A second unusual feature shared by some, but not all, of the new bNAbs is a long CDRH3, which can be used to penetrate the HIV-1 envelope glycan shield (59). For example, PG9 or PG16 and PGT145, which recognize a combination of carbohydrates and the V1/V2 loop, show exceptionally long CDRH3s. Moreover, long CDRH3s are found in antibodies that recognize a complex epitope composed of carbohydrates and protein at the base of the V3 loop, as well as in some of the antibodies to the CD4-binding site, and in 10E8 that targets the MPER (82).

Finally, antibodies cloned from HIV-1–specific memory B cells are frequently polyreactive (66, 76). Polyreactivity refers to an antibody’s ability to bind to a variety of different antigens with low affinity (83). Although polyreactivity is a normal feature of the human antibody system, it is selected against during B cell development (37). Polyreactivity increases, however, in the germinal center as a result of somatic mutation and selection, such that 23% of all memory B cells normally produce these antibodies (65). Memory B cells producing antibodies specific for the HIV-1 envelope spike are unusual in that ~70% are polyreactive (66, 76). This property can be positively selected at two different steps in the development of HIV-1–specific B cells. Mature B cells expressing polyreactive anti–HIV-1 receptors are preferentially recruited into the germinal center reaction, and this property is often retained despite somatic mutation and affinity maturation (76). In addition, nonpolyreactive HIV-1–reactive B cells that enter germinal centers and undergo somatic mutation can also be selected for polyreactivity (78, 80).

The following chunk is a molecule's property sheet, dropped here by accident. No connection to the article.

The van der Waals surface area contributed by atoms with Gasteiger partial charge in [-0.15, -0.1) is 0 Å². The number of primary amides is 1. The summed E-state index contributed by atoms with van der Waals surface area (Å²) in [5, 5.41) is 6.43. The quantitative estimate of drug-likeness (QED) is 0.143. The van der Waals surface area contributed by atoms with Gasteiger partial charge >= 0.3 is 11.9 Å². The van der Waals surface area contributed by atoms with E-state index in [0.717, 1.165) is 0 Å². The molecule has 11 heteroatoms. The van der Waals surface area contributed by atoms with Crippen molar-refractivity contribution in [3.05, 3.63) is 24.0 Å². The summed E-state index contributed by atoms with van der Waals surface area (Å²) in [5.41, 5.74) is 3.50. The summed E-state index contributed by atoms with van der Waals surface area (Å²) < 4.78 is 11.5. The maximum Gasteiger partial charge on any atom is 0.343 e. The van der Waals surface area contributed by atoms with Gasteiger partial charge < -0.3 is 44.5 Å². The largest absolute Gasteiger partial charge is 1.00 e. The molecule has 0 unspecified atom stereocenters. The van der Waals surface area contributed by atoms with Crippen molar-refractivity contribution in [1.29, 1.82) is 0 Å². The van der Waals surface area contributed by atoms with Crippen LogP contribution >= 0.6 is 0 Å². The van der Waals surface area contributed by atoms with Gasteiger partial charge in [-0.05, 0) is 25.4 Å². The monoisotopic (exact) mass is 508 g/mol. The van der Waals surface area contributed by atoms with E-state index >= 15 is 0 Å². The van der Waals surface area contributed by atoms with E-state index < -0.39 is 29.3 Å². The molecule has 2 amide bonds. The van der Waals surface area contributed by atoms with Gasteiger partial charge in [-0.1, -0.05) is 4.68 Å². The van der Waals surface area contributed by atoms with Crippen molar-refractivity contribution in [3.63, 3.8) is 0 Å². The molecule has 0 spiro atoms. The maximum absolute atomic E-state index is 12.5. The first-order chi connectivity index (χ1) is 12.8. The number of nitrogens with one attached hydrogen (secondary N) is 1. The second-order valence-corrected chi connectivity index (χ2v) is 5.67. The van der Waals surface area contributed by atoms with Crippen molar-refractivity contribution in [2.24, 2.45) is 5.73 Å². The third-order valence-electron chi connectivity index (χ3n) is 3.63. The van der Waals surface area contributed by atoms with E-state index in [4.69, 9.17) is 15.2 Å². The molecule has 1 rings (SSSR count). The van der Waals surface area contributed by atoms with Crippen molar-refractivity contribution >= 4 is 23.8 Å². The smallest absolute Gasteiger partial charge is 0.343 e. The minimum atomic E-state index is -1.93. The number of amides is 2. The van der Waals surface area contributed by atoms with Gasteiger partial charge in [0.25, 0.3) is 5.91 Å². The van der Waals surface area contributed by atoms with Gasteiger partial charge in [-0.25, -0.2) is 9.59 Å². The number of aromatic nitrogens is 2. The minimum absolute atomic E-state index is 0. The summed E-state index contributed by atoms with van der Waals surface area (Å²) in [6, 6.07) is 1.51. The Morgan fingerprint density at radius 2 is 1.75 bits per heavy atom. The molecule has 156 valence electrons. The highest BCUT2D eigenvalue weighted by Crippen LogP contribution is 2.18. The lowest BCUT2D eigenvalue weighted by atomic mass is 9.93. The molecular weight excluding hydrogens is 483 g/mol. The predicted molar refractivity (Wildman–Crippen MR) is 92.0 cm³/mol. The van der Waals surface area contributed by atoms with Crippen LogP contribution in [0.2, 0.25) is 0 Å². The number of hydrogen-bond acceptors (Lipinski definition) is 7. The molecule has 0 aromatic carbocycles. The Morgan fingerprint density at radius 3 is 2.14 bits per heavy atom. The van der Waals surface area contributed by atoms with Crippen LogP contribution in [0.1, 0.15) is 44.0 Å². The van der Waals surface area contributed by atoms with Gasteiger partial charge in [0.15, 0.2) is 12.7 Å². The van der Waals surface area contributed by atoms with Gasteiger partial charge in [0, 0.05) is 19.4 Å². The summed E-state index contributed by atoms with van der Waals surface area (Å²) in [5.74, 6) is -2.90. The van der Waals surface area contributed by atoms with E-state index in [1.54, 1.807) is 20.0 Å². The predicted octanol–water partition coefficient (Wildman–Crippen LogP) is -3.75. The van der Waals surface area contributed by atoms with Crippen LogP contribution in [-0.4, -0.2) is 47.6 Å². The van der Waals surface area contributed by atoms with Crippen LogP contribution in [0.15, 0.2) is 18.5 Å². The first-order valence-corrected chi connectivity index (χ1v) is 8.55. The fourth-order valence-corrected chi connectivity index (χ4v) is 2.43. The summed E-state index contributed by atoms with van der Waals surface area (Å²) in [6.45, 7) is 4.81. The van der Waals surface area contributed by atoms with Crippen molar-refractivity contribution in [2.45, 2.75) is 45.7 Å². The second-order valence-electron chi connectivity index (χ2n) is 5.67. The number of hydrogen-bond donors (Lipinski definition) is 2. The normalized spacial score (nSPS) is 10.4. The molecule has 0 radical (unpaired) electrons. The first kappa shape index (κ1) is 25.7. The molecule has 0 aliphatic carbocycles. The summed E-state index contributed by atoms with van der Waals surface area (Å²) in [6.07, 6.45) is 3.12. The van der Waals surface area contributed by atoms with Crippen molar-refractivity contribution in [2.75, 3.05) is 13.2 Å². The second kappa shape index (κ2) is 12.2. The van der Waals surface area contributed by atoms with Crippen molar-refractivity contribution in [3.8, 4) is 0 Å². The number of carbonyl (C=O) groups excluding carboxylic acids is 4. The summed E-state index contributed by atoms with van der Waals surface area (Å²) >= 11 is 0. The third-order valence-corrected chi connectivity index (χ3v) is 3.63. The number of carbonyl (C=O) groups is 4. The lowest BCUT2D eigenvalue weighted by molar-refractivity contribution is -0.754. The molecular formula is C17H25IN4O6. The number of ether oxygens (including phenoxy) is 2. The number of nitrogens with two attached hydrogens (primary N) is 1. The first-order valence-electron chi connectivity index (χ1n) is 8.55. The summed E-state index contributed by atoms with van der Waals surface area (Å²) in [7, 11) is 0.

Why HIV-1 antibodies are selected for polyreactivity is unknown, but one potential explanation is that this property can increase the valency, and therefore the avidity, of these antibodies. It has been estimated that HIV-1 displays only ~15 functional envelope spikes per virion (8), and therefore, an antibody would have to bind monovalently unless it can bind to two separate monomers on the same trimer (68). In theory, polyreactivity would allow heterotypic binding by combining the recognition of the envelope spike with one Fab arm and a nearby polyreactive, or specific low-affinity, ligand with the other (45, 76, 84). This general strategy, which can be referred to as heteroligation, may be used by antibodies such as 2F5 and 4E10, which combine binding of gp41 and the viral membrane (85, 86), and antibody 21c, which binds to both gp120 and CD4 (84).

Despite the prevalence of polyreactivity among all HIV-1 envelope–directed antibodies, most of the new bNAbs are not highly poly- or self-reactive. Exceptions include the less-potent first-generation bNAbs 2F5 and 4E10 that target the gp41 MPER (31, 87); a few antibodies to the CD4bs (i.e., NIH45-46 and CH103, CH104, and CH106); and antibodies to the glycan-associated V1/V2 loops (i.e., CH01 to CH04) (44, 80, 88).

In conclusion, a low level of polyreactivity is a normal feature of the antibody system that appears to be used by HIV-1 antibodies to increase their affinity and/or avidity. It should not necessarily be viewed as an obstacle to the development of an HIV-1 vaccine.